Doogh has an unmistakable tangy, fizzy, refreshing flavor. It is made from fermented milk and served with carbonated water over ice (and sometimes with mint). It is popular in Iran and enjoyed during warmer months as a refreshing and nourishing digestive drink.
Many Persian meals end with a glass of dough, and it is simple to make at home. In this recipe post, I show you how to make it with either yogurt and milk or with a shortcut method using kefir. If you already love fermented drinks like kefir and kombucha, doogh is perfect for you!
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Why this recipe works
This recipe uses yogurt to ferment the milk and dilutes the liquid with water so it's a pourable thickness after fermentation.
This fermentation only requires an airtight container. No fancy equipment necessary, but I do recommend an instant-read thermometer.
We add the yogurt after the milk and water mixture have cooled to 110F. This makes sure we do not kill the yogurt cultures by heating them to too high of a temperature.
We let the feed sit at room temperature, which facilitates the fermentation process. This converts the sugar into acid, gas, and alcohol in the yogurt, making it thick and tangy.
Ingredients & substitutions
Milk – This recipe is most delicious with whole milk. Make sure to use pasteurized milk that has at least a 2% fat content.
Yogurt – Use plain or Greek yogurt for this to work properly. You can substitute yogurt for ½ cup of kefir in the recipe.
Honey – Optional. I llike to use it because it takes the edge off the tartness. The addition or omission does not affect the fermentation.
Carbonated water – Use any unflavored sparkling or carbonated water.
Mint – The mint is optional. Use dried and ground mint to add to the doogh to taste, plus a sprig of mint if you want to add an optional garnish. In the summertime, I use only fresh mint.
Salt - I use sea salt in this recipe.
How to make this recipe
Start by adding 1 cup of milk and 1 cup of water to a medium sized saucepan. Heat the liquid until it hits 185F, and don’t let it boil. You can check the temperature using an instant-read thermometer.
Remove the liquid from the heat and allow it to cool to 110F. Then add another cup of milk, yogurt (or kefir), salt, and honey.
Pour the whole mixture into a jar and cover it. If you have a jar lid with a vent, make sure to use it. If not, you will have to vent the jar manually a few times during the fermentation process so the glass isn’t at risk of exploding with the gas buildup.
A quart or 1L size is ideal, but don't use one bigger than ½-gallon or 2L.
Keep the mixture in a dark, warm place for 2-3 days, venting it once a day to be safe (if you don't have a vent on your lid).
Once those days have passed, run the fermented mix through a non-metal sieve or squeeze it through a nut milk bag. Then, transfer it to a clean quart-sized jar and refrigerate for up to 1 week, venting it every day. It is ready to use immediately.
To serve your doogh, fill a glass with ice. Serve it 1:1 doogh to carbonated or still water. I like to add dried, ground mint to taste just before serving as well as a sprig of mint for a pretty garnish.
Easy shortcut with kefir
Simply mix together store-bought kefir in a 1:1 ratio with carbonated or still water. Kefir is fermented, so it will produce a similar result to this doogh recipe.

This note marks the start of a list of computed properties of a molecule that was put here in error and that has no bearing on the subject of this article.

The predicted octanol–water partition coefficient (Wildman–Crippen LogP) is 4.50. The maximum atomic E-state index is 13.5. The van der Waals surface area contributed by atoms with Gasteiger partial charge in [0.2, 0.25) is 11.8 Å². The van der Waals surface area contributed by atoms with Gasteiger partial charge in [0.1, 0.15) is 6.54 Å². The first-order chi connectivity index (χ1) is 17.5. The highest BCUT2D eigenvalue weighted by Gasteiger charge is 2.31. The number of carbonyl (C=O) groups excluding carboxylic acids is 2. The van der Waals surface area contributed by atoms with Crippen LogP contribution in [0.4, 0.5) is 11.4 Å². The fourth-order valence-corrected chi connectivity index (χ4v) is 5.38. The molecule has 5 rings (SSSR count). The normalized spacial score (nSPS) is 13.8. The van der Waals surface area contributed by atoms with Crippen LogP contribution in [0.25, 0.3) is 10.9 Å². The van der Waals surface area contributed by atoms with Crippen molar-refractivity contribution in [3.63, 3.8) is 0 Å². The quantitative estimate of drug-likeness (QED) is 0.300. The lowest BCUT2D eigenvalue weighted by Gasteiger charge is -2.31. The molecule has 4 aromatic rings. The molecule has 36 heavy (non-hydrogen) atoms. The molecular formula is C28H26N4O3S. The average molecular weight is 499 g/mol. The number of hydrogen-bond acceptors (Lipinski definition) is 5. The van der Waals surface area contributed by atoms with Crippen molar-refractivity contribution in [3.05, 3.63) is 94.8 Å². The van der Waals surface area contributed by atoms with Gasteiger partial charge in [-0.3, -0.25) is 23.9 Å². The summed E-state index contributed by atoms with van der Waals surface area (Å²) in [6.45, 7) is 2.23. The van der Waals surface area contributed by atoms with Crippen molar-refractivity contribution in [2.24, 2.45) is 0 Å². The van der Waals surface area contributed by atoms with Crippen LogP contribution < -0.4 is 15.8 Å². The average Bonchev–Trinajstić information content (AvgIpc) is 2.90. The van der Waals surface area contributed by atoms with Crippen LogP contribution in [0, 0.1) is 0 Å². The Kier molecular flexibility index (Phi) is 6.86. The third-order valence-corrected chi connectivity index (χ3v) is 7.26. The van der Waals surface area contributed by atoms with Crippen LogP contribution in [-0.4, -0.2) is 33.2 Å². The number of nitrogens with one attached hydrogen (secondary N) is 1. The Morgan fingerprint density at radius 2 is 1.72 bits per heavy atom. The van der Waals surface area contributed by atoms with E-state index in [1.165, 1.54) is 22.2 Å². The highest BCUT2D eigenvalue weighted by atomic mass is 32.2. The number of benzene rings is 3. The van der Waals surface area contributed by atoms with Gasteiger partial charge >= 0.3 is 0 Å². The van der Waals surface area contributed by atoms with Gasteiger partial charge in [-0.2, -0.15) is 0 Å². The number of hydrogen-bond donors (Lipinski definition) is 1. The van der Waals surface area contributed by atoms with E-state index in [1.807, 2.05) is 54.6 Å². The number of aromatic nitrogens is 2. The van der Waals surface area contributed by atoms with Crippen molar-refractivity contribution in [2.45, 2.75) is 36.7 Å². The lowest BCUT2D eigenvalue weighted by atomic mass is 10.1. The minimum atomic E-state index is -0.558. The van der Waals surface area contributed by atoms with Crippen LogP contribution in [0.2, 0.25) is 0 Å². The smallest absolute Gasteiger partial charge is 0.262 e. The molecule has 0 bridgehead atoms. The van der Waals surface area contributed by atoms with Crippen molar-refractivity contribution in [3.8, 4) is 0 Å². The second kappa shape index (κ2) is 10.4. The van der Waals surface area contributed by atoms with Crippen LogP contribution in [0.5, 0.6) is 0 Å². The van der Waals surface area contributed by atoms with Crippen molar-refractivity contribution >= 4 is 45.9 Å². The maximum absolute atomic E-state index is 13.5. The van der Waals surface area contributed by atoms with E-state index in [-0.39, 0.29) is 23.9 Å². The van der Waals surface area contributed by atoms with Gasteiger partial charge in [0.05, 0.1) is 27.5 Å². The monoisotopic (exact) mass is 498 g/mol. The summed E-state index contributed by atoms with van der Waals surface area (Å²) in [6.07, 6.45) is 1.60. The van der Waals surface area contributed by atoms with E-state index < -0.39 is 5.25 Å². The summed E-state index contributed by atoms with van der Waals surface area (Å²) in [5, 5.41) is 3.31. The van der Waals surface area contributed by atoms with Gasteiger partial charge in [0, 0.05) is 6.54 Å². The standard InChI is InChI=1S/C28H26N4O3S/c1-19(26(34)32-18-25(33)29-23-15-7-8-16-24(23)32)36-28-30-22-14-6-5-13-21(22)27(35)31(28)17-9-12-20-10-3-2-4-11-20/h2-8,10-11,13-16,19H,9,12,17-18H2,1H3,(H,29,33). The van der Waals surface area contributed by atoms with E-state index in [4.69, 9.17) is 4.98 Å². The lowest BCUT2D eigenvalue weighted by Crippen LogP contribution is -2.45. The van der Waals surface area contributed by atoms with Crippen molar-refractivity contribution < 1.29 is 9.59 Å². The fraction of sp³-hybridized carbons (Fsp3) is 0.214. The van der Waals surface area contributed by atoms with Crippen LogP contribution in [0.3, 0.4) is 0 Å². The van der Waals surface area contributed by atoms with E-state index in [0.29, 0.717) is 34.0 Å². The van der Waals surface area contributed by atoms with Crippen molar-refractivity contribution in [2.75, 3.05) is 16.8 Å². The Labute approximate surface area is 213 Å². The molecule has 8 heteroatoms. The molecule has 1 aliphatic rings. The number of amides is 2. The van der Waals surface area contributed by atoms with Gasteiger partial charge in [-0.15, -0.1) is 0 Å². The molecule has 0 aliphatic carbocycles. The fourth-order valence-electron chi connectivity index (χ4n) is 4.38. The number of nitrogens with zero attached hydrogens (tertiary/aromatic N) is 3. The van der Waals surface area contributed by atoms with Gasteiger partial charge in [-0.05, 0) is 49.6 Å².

Fermentation is a process where carbohydrates, such as starch or sugar, are converted into alcohol or acid, using the energy released from the breakdown of the carbohydrates. This is how fruit and barley are turned into wine and beer, and how we get yogurt by fermenting milk.
Both fermented drinks, they do have a few key differences. Doogh is a fermented yogurt-based beverage that is typically spiced with mint, salt, and, carbonated water. Kefir is a fermented milk drink that is made with kefir grains and has a tart, sour taste.
It is sometimes called yogurt soda, though the word doogh is derived from the Farsi term doushidant, which means “treaty”.
While it is certainly very refreshing and tastes great, doogh is also said to aid digestion. I recommend checking out my article on Garm and Sard foods to understand more about Persian food medicine.
Doogh is only the beginning of the amazing Persian recipes that I have to share. Check out some of these classics I think you'll love.
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- 2 cups milk see notes
- 1 cup water
- ¼ cup yogurt or ½ cup kefir
- 1 teaspoon salt
- 1 teaspoon honey
- 2 cups carbonated water
- Dried mint optional
- 1 sprig mint optional
- Add 1 cup of milk and 1 cup of water to a saucepan.
- Heat until it hits 185F, but don’t let it boil.
- Remove from heat and cool to 110F. Then add another cup of milk, yogurt or kefir, salt and sugar.
- Pour it into a jar** (a quart or 1L size works great, no bigger than ½-gallon or 2L) and cover it.
- Keep it in a dark, warm place for 2-3 days until tangy.
- Run it through a non-metal sieve or squeeze it through a nut milk bag.
- Transfer it to a quart-sized jar and refrigerate for up to 1 week, venting it every day. It is ready to use immediately.
- Fill a glass with ice, and serve it 1:1 doogh to carbonated or still water.
- If you like, add mint to taste just before serving.
Substitution with Kefir
- Mix kefir 1:1 with carbonated or still water. Add optional mint to taste just before serving